A young Midwest company specializing in urban infill projects sees Tampa Bay as its next stronghold. Will it outlast the eventual market downturn?
Views at North Hyde Park, a new townhome development in Tampa’s tony Hyde Park neighborhood, would fit right in among the art deco and ultra-modern funkiness of South Beach.
But common for Miami is decidedly uncommon for this side of the state.
“The inspiration for it was to do something unique and different in the market,” says John Bain, executive vice president of operations for Onyx + East, the Indianapolis-based company developing Views at North Hyde Park. “Something that’s modern and trendy but still has a classic feel to it, to the point where hopefully in four or five years it’s not out of date.”
“We really believe in the location. It’s at the epicenter of the urban renaissance that’s happening in Tampa.” John Bain, executive vice president, Onyx + East.
The $15 million, 37-unit project — with its minimalist, boxy lines and chic rooftop terraces offering, you guessed it, spectacular views of downtown Tampa — is a splashy way to enter the Tampa market for Onyx + East, which, in its brief history hadn’t been involved in any projects outside Indianapolis. Two years ago, the company was spun off from Millhouse Properties, a developer of multifamily properties that operates in 11 U.S. states and primarily focuses on the rental market.
Onyx + East, as a standalone company, has chosen to specialize in urban infill projects, mainly condos and townhomes in pedestrian-friendly, amenity-filled areas in and around the downtown core of Indianapolis. When the company decided to expand outside its home base, Tampa, and Hyde Park, became a prime target.
“We really believe in the location,” Bain says. “It’s at the epicenter of the urban renaissance that’s happening in Tampa, and within close proximity of many things that people will want to do, like parks and restaurants … the access to the lifestyle that it creates was what attracted us.”
Onyx + East wasn’t the first developer to take an interest in the 1.3-acre site at 405 N. Oregon Ave. The first would be Renier and Michelle Gobea, who acquired the land from New Salem Missionary Baptist Church in 2015 and had intended to build a townhome community called Las Azoteas — similar in design to Views at North Hyde Park — on it before moving on to other opportunities.
Onyx + East, Bain says, had been eyeing opportunities in the Tampa Bay area for a while, and bought the parcel from the Gobeas for $2.8 million. St. Petersburg-based Peregrine Construction Group has been contracted to construct the five buildings and two single-family, detached homes that will comprise Views at North Hyde Park;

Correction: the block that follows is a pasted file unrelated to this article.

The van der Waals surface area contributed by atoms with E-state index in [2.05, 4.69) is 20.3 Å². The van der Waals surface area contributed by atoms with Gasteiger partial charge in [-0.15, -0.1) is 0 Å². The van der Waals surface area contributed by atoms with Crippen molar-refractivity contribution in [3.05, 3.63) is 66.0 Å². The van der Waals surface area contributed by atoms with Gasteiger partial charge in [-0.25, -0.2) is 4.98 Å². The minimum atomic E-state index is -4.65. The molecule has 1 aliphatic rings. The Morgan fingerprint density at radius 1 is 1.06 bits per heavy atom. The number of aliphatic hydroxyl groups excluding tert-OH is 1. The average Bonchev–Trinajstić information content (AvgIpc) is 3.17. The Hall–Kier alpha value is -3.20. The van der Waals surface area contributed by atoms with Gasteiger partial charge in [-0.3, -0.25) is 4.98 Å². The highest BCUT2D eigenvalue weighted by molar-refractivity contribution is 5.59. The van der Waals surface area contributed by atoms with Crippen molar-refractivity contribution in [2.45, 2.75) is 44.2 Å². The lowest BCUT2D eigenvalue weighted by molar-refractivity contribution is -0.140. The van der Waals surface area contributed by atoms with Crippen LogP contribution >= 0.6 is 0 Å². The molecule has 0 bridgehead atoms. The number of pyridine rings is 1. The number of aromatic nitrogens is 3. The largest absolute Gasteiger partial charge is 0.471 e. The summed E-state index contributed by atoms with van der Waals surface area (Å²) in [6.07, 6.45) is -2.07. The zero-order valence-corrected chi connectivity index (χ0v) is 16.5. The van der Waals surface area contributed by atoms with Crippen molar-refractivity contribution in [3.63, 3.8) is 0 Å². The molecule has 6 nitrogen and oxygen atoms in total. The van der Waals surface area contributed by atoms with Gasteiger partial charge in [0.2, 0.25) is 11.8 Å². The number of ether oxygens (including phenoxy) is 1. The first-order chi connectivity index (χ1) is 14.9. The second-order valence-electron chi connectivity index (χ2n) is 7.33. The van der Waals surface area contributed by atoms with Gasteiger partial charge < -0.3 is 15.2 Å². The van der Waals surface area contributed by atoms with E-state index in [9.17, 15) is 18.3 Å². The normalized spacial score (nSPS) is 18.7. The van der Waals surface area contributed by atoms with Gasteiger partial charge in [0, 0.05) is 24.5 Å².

The townhome units will be priced in the $400,000s; sales are under way with a couple of deals already pending. Bain expects the units to be move-in ready within eight to 10 months.
While some housing analysts believe the multifamily sector, after a long period of growth, could be headed for a correction, Onyx + East officials are confident in their Tampa timing. Bain, for example, rattles off numbers in a variety of categories, ranging from available housing supply to median income level and even more esoteric stats, like rate of household formation, to justify the firm’s decision to head south.
“When we looked at the macroeconomics of the Tampa market, we felt very confident,” he says. “Tampa behaves like a Midwest market, to a certain extent, so it’s very familiar to us. With this project, but even in a broader sense, we are making a commitment in the Tampa/St. Pete market. We feel it’s a good market for us, now and well into the future.”
Adds Bain: "Construction is cyclical. You know and anticipate there’s going to be some correction. We’ve been on a long run of positive growth, one of the longest we’ve had as an industry, but we feel this project is positioned well and priced competitively, so that even with a market correction, we are very confident in it.”
Without divulging specifics, Bain says Onyx + East is “in active pursuit” of additional property development opportunities in the region. He hopes to have at least a couple under contract and started in 2019.
“All the numbers [in Tampa Bay] look very good, very promising for us from a market perspective,” he says. “We have a pretty well-defined matrix that we go through when we’re evaluating a market and Tampa clicks off a lot of those boxes.”